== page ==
#aldenreport

Repairing Knee Joints with Nose Cells? It Just Might Work

by bluevase

At first glance, it would seem as if your knee joints would have very little to do your nose. And to be sure, these parts of the body really don’t share many traits. But if the results of a recent experiment are true, the cells in your nose could help the condition of damaged knee joints.

Wearing Down

Articular cartilage damage is widespread problem in the United States and Europe, developing in roughly two million people each year. This deterioration can often be attributed to injuries and accidents, as well as the wear and tear that accompanies the aging process. Unfortunately, medical science has yet to develop an exceptionally effective method of restoring weakened cartilage.

Seeking to rectify this longstanding problem, a team of Swiss researchers recently sought to restore damaged cartilage using nasal cartilage cells. A total of 10 adult subjects between the ages of 18 and 55 agreed to take part in this study, which was published online in the Lancet medical journal. Using local anesthetic, cartilage cells were extracted from each adult and placed into a lab, where they were allowed to grow freely for a period two weeks.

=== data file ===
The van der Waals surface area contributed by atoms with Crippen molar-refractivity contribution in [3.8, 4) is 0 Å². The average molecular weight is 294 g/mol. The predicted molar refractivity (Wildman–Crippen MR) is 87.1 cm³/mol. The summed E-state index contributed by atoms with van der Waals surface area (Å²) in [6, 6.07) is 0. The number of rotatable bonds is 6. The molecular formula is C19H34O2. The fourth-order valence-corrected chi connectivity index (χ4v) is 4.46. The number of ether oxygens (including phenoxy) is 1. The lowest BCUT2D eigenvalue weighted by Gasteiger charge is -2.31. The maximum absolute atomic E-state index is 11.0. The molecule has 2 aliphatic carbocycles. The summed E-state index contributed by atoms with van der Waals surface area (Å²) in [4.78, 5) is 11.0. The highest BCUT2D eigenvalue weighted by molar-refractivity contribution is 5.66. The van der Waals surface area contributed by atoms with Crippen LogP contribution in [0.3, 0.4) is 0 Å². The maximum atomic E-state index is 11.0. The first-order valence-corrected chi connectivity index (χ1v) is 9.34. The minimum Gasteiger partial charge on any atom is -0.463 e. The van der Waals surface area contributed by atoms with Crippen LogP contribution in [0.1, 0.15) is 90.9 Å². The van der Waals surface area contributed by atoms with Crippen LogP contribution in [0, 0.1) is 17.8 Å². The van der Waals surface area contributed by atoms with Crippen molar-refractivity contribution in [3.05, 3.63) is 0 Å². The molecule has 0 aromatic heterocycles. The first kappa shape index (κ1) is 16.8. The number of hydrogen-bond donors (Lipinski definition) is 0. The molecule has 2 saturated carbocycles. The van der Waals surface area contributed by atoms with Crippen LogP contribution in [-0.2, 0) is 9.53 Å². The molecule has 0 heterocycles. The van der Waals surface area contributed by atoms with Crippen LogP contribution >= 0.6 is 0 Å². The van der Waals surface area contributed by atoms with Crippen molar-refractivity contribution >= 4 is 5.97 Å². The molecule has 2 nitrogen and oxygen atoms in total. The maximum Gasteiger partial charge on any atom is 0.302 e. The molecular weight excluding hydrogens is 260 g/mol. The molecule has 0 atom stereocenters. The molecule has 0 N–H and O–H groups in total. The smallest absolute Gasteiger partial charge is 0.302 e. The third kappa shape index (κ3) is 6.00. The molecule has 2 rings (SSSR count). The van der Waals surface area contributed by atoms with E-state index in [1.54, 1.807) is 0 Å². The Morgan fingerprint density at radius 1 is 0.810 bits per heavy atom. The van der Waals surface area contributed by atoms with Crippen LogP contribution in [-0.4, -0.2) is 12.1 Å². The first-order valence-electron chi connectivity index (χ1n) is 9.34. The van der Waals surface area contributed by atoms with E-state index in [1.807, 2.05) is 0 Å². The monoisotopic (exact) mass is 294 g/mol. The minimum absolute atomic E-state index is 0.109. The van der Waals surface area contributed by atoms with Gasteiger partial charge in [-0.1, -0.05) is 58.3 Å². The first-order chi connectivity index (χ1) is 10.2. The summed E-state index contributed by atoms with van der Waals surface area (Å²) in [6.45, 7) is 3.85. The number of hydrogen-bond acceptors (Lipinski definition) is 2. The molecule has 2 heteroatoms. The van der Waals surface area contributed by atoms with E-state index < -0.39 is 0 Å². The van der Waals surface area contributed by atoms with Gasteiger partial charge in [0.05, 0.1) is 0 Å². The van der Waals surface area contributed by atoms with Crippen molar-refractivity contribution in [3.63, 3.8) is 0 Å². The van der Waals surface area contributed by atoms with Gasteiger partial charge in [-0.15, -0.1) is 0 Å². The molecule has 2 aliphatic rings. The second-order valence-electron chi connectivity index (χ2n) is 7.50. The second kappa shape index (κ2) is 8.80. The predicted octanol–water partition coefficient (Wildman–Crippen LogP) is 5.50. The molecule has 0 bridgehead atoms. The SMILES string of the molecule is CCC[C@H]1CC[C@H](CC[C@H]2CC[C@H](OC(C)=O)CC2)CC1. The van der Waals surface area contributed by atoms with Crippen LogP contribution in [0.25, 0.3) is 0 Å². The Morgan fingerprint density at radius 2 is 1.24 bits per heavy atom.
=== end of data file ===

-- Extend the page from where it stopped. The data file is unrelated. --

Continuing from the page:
The Nose Knows

After being molded into the proper shapes, the newly minted grafts were then surgically attached to the participants. The study authors reexamined nine of the ten adults two years after surgery via MRI – one subject suffered an unrelated injury and could not take part in the follow-up evaluation.

The MRIs revealed a notable increase in cartilage subject’s knee joints. As an added bonus, no side effects were observed in any of these nine individuals. The study also noted that the subjects reported lower pain levels, along with increased levels of knee functionality.

Encouraged by these results, the research team plans to not only expand the scope of the study to 25 participants, but to also track their progress for an extended period of time.

Related Stories

Osteoporosis, a condition characterized by frail bone health, is more common than you may think. According to the National …